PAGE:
Recruiting speed and hiring for quality are two of the biggest challenges facing firms that employ contact center agents. By quality of hire, we mean the organizational standard that defines satisfactory job performance. By recruiting speed, we mean how fast the hiring process can move a candidate from point of contact to an accepted job offer.
Though the economic downturn has seen increased unemployment and created more job candidates seeking work, these challenges still remain. FurstPerson’s 2009 Call Center Recruiting and Compensation survey
found that many call centers expect to increase hiring in 2010. And, a recent research article (HT – Bryan Baldwin
) published in Personnel Psychology (“The Effect of Job Offer Timing on Offer Acceptance, Performance, and Turnover” by William Becker, Terry Connolly, and Jerel Slaughter
) discusses how job offer timing can impact job acceptance. The article reminds us of the constant challenge to link speed of hire with quality of hire.
Even with significant unemployment, the challenge stills exists to find individuals who can be successful working in a contact center. The goal is to avoid the high risk area of slow recruiting speed and low quality of hire.
Why does quality of hire and recruiting speed matter?
Several years ago we highlighted research from the Aberdeen Group, plus our own data, on the cycle time for hiring hourly workers. As the chart below shows, the best qualified candidates tend to find jobs within 5 days.
As the recruiting speed slows, the labor pool of higher-quality candidates sourced for this position will shrink.
Similarly, the Becker at al. article
found that job offer timing can impact overall job acceptance. While the study did not review hourly workers, their research concluded that job seekers are more likely to accept employment offers made earlier in the company’s hiring process than later. In other words, extending the offer as soon as possible is better than waiting.
Contact centers lacking competitive hiring processes risk losing job candidates to those organizations that can define and identify high-quality candidates quickly and have a faster recruiting speed, allowing them to present the offer as soon as possible in the process. Looking at it another way, if your recruiting organization can identify how the job candidate meets your quality of hire requirements and do it quickly, you have the first choice of candidates. If not, you may be faced with candidates that don’t meet your performance standards. Think of trying to make as many first round draft picks as possible versus later round draft picks.
Leading contact centers achieve fast recruiting speed and quality of hire evaluations by pushing proven (i.e. predictive) hiring processes into automated, objective systems that are calibrated against key performance outcomes and link into an integrated employee lifecycle. These organizations do this by leveraging the following:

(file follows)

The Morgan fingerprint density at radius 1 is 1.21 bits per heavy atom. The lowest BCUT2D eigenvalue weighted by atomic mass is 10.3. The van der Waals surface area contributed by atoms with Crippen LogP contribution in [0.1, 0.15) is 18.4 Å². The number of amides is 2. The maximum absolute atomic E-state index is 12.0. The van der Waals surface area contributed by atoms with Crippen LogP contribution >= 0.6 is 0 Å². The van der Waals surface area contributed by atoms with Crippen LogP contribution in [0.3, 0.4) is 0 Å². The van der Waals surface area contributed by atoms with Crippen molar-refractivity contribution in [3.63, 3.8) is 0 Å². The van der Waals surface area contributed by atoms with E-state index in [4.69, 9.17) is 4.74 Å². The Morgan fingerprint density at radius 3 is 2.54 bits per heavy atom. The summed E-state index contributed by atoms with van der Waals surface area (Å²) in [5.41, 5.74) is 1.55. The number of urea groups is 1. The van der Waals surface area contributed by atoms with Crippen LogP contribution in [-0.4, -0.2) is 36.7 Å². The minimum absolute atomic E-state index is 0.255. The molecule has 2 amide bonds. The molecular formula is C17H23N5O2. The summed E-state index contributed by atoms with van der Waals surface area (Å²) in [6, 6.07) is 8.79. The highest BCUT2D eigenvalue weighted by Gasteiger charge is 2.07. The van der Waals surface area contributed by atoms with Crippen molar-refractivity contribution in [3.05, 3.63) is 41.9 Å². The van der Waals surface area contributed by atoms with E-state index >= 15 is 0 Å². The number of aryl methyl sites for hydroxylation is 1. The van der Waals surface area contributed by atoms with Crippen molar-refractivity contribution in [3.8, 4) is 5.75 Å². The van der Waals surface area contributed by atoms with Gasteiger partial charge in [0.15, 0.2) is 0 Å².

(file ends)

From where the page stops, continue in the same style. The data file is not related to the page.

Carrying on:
- They use a quantifiable job analysis process to systematically identify the key knowledge, skills, abilities, and behaviors (competencies) associated with the job in order to perform satisfactorily. This enables the hiring team to target who they want to hire.
- Based on the job analysis, they use assessment tools before an interview to qualify the job candidate.
- The assessment tools, which include work samples, problem solving assessments, and personality tests, are calibrated against specific job performance results so that an objective and predictive pass/fail decision can be applied automatically against each candidate.
- They understand that in hiring for a contact center, assessment tools tend to be more predictive at measuring job performance than the results of a traditional interview. They are certainly much better than traditional screening questions like education, work history, and other standard knock-out questions.
- Since recruiting is (and should be) a contact sport, the interview is structured and based on the job analysis. The goal of the interview is to reduce variance and structure it so that it is predictive of some job performance. Because candidates have been filtered, recruiters can focus on the better qualified candidates, saving them significant administrative time.
- The entire process is web-enabled and linked to key performance systems, which means the process gets smarter as time goes on.
The examples above compare two hiring processes. The first, on the left, uses a traditional application process and interview process. The second, on the right, uses a more automated model incorporating assessments to evaluate job candidates before they are introduced to the recruiting organization.
In the traditional model, recruiters need to speak with all 100 candidates. However, recruiters in the model on the right will only need to speak with 56 candidates because 44 have been eliminated by the assessment tools which measure job fit and work abilities (multi-tasking, computer ability, accuracy with information, etc.).
Assuming that the interview process is approximately 40 minutes, the recruiters on the right save about 30 hours per 100 candidates. In addition, the assessment tools help to filter through the best candidates, improving the overall quality of hire.
This leads to increased success during the on-boarding process and a higher percentage of show rates for training. The net result is a lower cost per hire, better quality of hire, and faster recruiting speed.
In summary, hiring hourly workers in customer contact positions will always be challenging. Contact centers that understand their recruiting processes and candidate qualification processes can make the right changes to improve overall hiring speed and quality of hire accuracy. This can create a significant competitive advantage in the local labor market as well, by getting the right talent into your organization faster.